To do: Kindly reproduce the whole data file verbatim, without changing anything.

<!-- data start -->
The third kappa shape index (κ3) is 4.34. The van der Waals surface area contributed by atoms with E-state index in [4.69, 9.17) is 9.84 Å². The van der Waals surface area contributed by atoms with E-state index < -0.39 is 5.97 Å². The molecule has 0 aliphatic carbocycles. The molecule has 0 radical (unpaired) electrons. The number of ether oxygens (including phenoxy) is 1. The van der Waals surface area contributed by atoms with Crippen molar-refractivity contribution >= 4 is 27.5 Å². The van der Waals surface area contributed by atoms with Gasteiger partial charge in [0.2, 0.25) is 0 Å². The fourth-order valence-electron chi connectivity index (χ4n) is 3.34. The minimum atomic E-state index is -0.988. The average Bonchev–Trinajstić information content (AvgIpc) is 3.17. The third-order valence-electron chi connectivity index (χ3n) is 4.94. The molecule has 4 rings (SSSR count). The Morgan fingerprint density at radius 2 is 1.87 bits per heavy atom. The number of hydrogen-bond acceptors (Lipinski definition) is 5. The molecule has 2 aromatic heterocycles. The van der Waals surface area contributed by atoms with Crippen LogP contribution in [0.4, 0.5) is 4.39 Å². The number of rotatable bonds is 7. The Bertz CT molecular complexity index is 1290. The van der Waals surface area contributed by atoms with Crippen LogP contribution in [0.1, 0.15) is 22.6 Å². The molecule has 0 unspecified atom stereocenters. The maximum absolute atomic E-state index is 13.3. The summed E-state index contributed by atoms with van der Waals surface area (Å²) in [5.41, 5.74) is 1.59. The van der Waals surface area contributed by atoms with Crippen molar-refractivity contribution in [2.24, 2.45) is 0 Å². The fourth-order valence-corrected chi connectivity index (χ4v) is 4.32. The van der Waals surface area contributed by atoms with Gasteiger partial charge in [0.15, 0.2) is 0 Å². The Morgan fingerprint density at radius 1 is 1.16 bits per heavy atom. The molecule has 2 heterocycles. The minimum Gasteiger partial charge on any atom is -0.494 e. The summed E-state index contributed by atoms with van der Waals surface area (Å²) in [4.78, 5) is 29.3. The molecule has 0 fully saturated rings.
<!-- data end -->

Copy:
The third kappa shape index (κ3) is 4.34. The van der Waals surface area contributed by atoms with E-state index in [4.69, 9.17) is 9.84 Å². The van der Waals surface area contributed by atoms with E-state index < -0.39 is 5.97 Å². The molecule has 0 aliphatic carbocycles. The molecule has 0 radical (unpaired) electrons. The number of ether oxygens (including phenoxy) is 1. The van der Waals surface area contributed by atoms with Crippen molar-refractivity contribution >= 4 is 27.5 Å². The van der Waals surface area contributed by atoms with Gasteiger partial charge in [0.2, 0.25) is 0 Å². The fourth-order valence-electron chi connectivity index (χ4n) is 3.34. The minimum atomic E-state index is -0.988. The average Bonchev–Trinajstić information content (AvgIpc) is 3.17. The third-order valence-electron chi connectivity index (χ3n) is 4.94. The molecule has 4 rings (SSSR count). The Morgan fingerprint density at radius 2 is 1.87 bits per heavy atom. The number of hydrogen-bond acceptors (Lipinski definition) is 5. The molecule has 2 aromatic heterocycles. The van der Waals surface area contributed by atoms with Crippen LogP contribution in [0.4, 0.5) is 4.39 Å². The number of rotatable bonds is 7. The Bertz CT molecular complexity index is 1290. The van der Waals surface area contributed by atoms with Crippen LogP contribution in [0.1, 0.15) is 22.6 Å². The molecule has 0 unspecified atom stereocenters. The maximum absolute atomic E-state index is 13.3. The summed E-state index contributed by atoms with van der Waals surface area (Å²) in [5.41, 5.74) is 1.59. The van der Waals surface area contributed by atoms with Crippen molar-refractivity contribution in [2.24, 2.45) is 0 Å². The fourth-order valence-corrected chi connectivity index (χ4v) is 4.32. The van der Waals surface area contributed by atoms with Gasteiger partial charge in [0.15, 0.2) is 0 Å². The Morgan fingerprint density at radius 1 is 1.16 bits per heavy atom. The molecule has 2 heterocycles. The minimum Gasteiger partial charge on any atom is -0.494 e. The summed E-state index contributed by atoms with van der Waals surface area (Å²) in [4.78, 5) is 29.3. The molecule has 0 fully saturated rings.